Posted on January 8, 2009
Barack Obama talked in broad strokes about his plan to save the economy.
Not a bad strategy for the President-elect. It got him elected for example.
But at some point, we need details.
Last year, the Treasury Secretary presented the Congress a three-page bill that promised to spend about a three-quarters of a trillion dollars of the taxpayers money to unfreeze the credit market.
The Congress initially balked, and then added a few more pages, and then the Treasury Secretary spent the money as he saw fit anyway.
We don’t need a replay of that maneuver.
We need some details. And we need details on a few specific things. For example:
1) Transparency: What is your specific plan to track the money that has already gone out through the Treasury and the Fed? Neel Kashkari has said that he doesn’t have the ability to track this money and the banks (those guys who were forced to take the money) have said that they don’t have to tell us. Well, guess what? They do have to tell us, and we have to have systems in place to track where this money goes?
2) Pork: Define exactly what is in the national interest and what is in the special interest. One man’s pork is another man’s national interest. Tell us upfront what you mean when you say that there won’t be any earmarks. We don’t need to waste money building museums that nobody will see or studying things that nobody needs to study.
3) Long-Term vs. Short-Term: Tell us what projects will end in a specific time frame and what projects are built to last forever. Once a government program starts, it pretty darn hard to kill it. Give us an ending date, not just a starting date for your short term projects.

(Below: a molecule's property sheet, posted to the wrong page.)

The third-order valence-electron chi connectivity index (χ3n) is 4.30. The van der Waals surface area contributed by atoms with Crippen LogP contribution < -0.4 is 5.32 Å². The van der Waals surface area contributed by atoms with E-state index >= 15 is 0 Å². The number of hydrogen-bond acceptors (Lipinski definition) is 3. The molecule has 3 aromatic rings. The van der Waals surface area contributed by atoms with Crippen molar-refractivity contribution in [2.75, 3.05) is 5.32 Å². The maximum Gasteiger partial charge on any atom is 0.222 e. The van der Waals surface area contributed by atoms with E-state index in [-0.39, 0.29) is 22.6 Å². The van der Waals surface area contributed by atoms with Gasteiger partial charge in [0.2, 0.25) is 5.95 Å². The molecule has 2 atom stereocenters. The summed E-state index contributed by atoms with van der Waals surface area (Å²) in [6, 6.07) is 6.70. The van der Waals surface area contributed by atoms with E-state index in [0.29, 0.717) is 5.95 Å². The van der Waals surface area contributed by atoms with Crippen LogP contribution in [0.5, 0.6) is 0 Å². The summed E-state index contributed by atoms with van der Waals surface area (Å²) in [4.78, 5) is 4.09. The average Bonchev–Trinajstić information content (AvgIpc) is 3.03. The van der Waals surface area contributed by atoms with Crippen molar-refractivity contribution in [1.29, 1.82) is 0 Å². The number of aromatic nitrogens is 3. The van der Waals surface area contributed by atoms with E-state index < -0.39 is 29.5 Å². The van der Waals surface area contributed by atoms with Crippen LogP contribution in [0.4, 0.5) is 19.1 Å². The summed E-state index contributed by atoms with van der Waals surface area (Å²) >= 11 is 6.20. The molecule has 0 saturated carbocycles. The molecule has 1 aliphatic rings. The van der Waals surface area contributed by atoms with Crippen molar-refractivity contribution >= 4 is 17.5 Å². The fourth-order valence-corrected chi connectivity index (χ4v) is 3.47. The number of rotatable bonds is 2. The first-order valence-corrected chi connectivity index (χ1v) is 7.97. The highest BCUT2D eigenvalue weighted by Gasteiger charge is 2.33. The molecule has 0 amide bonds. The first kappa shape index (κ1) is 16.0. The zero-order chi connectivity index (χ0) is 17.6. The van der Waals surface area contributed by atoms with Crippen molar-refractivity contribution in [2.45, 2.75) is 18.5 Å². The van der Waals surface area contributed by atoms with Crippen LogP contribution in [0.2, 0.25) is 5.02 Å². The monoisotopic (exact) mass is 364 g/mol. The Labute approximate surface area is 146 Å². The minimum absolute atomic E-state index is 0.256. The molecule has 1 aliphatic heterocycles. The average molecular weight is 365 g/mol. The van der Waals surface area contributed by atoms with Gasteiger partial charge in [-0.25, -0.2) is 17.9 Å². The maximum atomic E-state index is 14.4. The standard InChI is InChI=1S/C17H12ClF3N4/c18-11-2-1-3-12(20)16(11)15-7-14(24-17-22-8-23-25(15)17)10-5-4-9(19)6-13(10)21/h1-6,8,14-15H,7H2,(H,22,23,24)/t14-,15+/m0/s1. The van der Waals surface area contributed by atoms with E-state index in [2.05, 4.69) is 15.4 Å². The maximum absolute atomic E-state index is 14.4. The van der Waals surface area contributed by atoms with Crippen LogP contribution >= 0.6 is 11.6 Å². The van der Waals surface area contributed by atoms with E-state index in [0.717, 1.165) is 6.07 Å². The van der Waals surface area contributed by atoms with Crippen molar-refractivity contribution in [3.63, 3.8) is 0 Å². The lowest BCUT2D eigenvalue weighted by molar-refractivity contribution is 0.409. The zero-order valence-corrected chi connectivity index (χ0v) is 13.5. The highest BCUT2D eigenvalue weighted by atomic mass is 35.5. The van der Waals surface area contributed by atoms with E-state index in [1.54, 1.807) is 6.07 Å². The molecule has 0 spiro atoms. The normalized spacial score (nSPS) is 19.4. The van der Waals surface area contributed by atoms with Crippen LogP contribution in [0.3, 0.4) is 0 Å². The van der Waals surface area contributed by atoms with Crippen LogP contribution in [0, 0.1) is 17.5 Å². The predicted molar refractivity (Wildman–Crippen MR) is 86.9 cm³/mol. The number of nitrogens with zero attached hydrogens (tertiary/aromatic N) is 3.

4) Trade: How does your program help with our trade deficit? How does it interact with the realities of the global marketplace? What is your plan to increase American exports? Are you for free trade or against it?
5) Entitlements: What is your long-term plan to deal with the coming entitlement disaster? How does spending this much money make us more prepared for when the baby boomers retire en masse?
6) Taxes: How will you pay for all of this in the long-term? Will you increase taxes on investment and capital? Will you sharply increase taxes on job creators and entrepreneurs? Will you allow the Bush tax cuts expire? What kind of tax changes will be built for the long-term, and what are only short-term gimmicks?
The President-elect made a lot of bold promises. He promised to reinvent politics and the business cycle. He promised to make a sharp break from the past. He intoned that only government can fix this problem, just as he said that most of the jobs would be created by the private sector.
But he didn’t give us a lot of details. And right now, we don’t need soaring rhetoric. We need details.